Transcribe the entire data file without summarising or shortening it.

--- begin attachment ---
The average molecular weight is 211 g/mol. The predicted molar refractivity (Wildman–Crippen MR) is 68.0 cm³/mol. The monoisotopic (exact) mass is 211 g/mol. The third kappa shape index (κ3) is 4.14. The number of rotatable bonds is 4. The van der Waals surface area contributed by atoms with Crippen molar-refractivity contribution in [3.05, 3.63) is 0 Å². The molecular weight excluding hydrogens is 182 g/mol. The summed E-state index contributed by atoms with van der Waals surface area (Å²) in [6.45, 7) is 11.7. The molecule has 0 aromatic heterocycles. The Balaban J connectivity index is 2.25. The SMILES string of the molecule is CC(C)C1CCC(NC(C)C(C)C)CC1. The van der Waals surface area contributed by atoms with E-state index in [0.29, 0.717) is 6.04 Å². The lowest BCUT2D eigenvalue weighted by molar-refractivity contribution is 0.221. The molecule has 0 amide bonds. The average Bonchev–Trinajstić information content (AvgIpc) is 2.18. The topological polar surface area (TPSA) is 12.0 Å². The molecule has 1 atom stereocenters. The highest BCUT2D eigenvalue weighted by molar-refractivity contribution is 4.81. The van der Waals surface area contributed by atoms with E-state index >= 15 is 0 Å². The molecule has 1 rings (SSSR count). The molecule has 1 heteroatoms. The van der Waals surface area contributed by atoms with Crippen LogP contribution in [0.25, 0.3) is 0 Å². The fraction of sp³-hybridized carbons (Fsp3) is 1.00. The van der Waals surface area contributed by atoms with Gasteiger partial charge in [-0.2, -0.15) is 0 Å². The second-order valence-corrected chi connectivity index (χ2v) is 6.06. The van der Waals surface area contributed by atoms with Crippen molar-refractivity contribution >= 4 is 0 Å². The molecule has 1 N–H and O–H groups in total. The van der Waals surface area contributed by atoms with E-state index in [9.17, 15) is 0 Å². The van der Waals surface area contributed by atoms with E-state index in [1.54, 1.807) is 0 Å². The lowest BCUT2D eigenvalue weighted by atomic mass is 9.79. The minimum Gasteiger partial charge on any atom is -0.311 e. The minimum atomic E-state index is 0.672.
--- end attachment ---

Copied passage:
The average molecular weight is 211 g/mol. The predicted molar refractivity (Wildman–Crippen MR) is 68.0 cm³/mol. The monoisotopic (exact) mass is 211 g/mol. The third kappa shape index (κ3) is 4.14. The number of rotatable bonds is 4. The van der Waals surface area contributed by atoms with Crippen molar-refractivity contribution in [3.05, 3.63) is 0 Å². The molecular weight excluding hydrogens is 182 g/mol. The summed E-state index contributed by atoms with van der Waals surface area (Å²) in [6.45, 7) is 11.7. The molecule has 0 aromatic heterocycles. The Balaban J connectivity index is 2.25. The SMILES string of the molecule is CC(C)C1CCC(NC(C)C(C)C)CC1. The van der Waals surface area contributed by atoms with E-state index in [0.29, 0.717) is 6.04 Å². The lowest BCUT2D eigenvalue weighted by molar-refractivity contribution is 0.221. The molecule has 0 amide bonds. The average Bonchev–Trinajstić information content (AvgIpc) is 2.18. The topological polar surface area (TPSA) is 12.0 Å². The molecule has 1 atom stereocenters. The highest BCUT2D eigenvalue weighted by molar-refractivity contribution is 4.81. The van der Waals surface area contributed by atoms with E-state index >= 15 is 0 Å². The molecule has 1 rings (SSSR count). The molecule has 1 heteroatoms. The van der Waals surface area contributed by atoms with Crippen LogP contribution in [0.25, 0.3) is 0 Å². The fraction of sp³-hybridized carbons (Fsp3) is 1.00. The van der Waals surface area contributed by atoms with Gasteiger partial charge in [-0.2, -0.15) is 0 Å². The second-order valence-corrected chi connectivity index (χ2v) is 6.06. The van der Waals surface area contributed by atoms with Crippen molar-refractivity contribution >= 4 is 0 Å². The molecule has 1 N–H and O–H groups in total. The van der Waals surface area contributed by atoms with E-state index in [9.17, 15) is 0 Å². The van der Waals surface area contributed by atoms with E-state index in [1.54, 1.807) is 0 Å². The lowest BCUT2D eigenvalue weighted by atomic mass is 9.79. The minimum Gasteiger partial charge on any atom is -0.311 e. The minimum atomic E-state index is 0.672.